When it comes to higher education, Hong Kong is no shrinking violet. Hong Kong is also one of top Asian cities for study abroad. Although it ranks lower than Tokyo as a student-friendly city (it ranks at a not-too-shabby eighth in the world), Hong Kong has the edge when it comes to the diversity of its international student population. Also, in many Hong Kong universities for international students, English is the primary medium of instruction which makes study abroad a breeze for those who can’t make two cents out of Cantonese (the other official language of Hong Kong).

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This Asian Tiger hosts many world-famous universities, particularly the prestigious University of Hong Kong and the City University of Hong Kong. And, if you’re into international trade and commerce, Hong Kong is one of the top five places to study business abroad.

Tokyo at sunset
With so much square footage to explore in Tokyo, you’ll never be bored.

Housing & Transport

Both Tokyo and Hong Kong are expensive cities where real estate is like gold. Consequently, rent for apartments can be quite high in both cities, and may seem out of reach for international students. However, to overcome this, you can get creative with housing and opt to stay in homestays with local families, share houses with other international students, or sleep in more affordable campus residences and dorms. Both cities also have very efficient transport systems, so getting around is a cinch, and you can also get around by bike if you want to pump up your daily cardio.

Downtime & Adventure Time

If you’re an outdoorsy kinda person, Hong Kong may be the perfect fit for your study abroad in Asia. The city’s pretty green to say the least, with dozens of sprawling country parks where you can roam, hike, camp, kayak, or chill on beaches to your heart’s content. Head to Lantau Island to check out the Big Buddha or Tian Tan, or get up at dawn and do tai chi with the locals. If you’re more of a shopping junkie, hunt for bargains in the markets that litter Mong Kok and other areas or shop in the posh malls that boast of having no sales tax.

[10 Best Places to Study Abroad in Asia & South Pacific in 2018]

Hong Kong is also the home of Cantonese food. There’s always something delish around the corner, with dim sum restaurants and noodle shops on almost every street. If you need to escape for the weekend or on national holidays, mainland China is just a ferry, train, or express bus away. For those who seek more exotic locales, Hong Kong is also a major travel hub, with connections to several international destinations.

Study Abroad in Asia Throwdown: Tokyo vs. Hong Kong

Even though Tokyo may not have much green space, it holds steady as one of the top Asian cities for study abroad, and packs a punch in other areas too. Check out cool districts like posh Ginza or wacky Harajuku. There’s always something going on every weekend in Tokyo, whether it’s a Belgian beer festival or a reggae concert. There’s also a matsuri ,or festival, for every season. Be sure to join in the melee during Sanja Matsuri when festival goers can take turns carrying huge mikoshi or portable shrines in Asakusa. Don your yukata (summer kimono) and tuck in festival favorites like yakisoba (fried noodles) and yakitori (grilled meat on a stick).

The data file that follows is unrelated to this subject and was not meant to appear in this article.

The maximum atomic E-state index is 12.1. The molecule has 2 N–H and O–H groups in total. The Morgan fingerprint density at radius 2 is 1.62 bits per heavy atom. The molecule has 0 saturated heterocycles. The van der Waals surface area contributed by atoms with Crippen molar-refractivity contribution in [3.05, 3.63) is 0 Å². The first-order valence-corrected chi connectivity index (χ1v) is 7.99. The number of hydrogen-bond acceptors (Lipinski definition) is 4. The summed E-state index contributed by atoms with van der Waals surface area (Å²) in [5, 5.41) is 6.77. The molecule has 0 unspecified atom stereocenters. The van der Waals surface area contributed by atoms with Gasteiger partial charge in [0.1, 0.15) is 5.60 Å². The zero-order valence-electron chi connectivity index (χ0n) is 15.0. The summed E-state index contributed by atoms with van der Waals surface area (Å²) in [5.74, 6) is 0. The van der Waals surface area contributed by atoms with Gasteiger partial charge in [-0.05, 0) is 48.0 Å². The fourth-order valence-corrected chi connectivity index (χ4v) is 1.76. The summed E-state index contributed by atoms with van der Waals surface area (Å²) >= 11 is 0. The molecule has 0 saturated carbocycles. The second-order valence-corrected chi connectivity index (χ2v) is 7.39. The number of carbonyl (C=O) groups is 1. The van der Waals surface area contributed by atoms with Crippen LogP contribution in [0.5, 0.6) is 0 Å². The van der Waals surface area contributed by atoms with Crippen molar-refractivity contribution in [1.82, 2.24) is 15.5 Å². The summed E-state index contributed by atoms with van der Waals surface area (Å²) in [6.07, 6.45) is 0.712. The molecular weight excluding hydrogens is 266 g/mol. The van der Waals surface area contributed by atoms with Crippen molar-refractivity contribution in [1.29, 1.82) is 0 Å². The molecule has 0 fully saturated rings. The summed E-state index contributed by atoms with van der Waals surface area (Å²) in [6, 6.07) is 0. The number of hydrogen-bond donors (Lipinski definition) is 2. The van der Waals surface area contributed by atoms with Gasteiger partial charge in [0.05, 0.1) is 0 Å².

Tokyo is world famous for its excellent food and Michelin-starred restaurants, from cheap, steaming bowls of ramen to the most expensive and delectable sashimi. Japan is also the home of the super-fast shinkansen, or bullet train, so getting out of Tokyo to visit other prefectures and cities can be done in a day! If you’re craving more international travel, Narita and Haneda airports both serve the city.

Plot Twist: Consider Singapore

If you still can’t choose in this Tokyo vs. Hong Kong tug-of-war, why not study abroad in Singapore? This underrated country for study abroad and a Southeast Asian gem offers the best of all worlds: cosmopolitan culture, top notch universities, year-round tropical weather, multicultural cuisine, clean streets, and a very low crime rate.

Singapore cityscape
Can’t choose Tokyo vs. Hong Kong? Don’t! Set your eyes on Singapore instead.

Another one of the top Asian cities for study abroad, it’s super-liveable for international students and ranked sixth on the QS Best Student Cities 2016 list. English is one of its four official languages, so you don’t have to worry about the language barrier in the classroom. Be warned, however, that students in Singapore are super-serious when it comes to academics; so, if you choose to study abroad in Singapore, prepare to work hard to keep up with the locals.

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Which amazing city will YOU choose for study abroad in Asia?

Although study abroad in Hong Kong and Tokyo may seem very similar on the surface, each city offers incredible opportunities for students to immerse themselves in really unique, culturally-rich, study abroad experiences. Before you commit to either city, remember to read program reviews and reach out to each program’s past alumni to get the real down low on what each city can offer. It’s the only way to truly answer the question: Tokyo vs Hong Kong, which is better (for you)?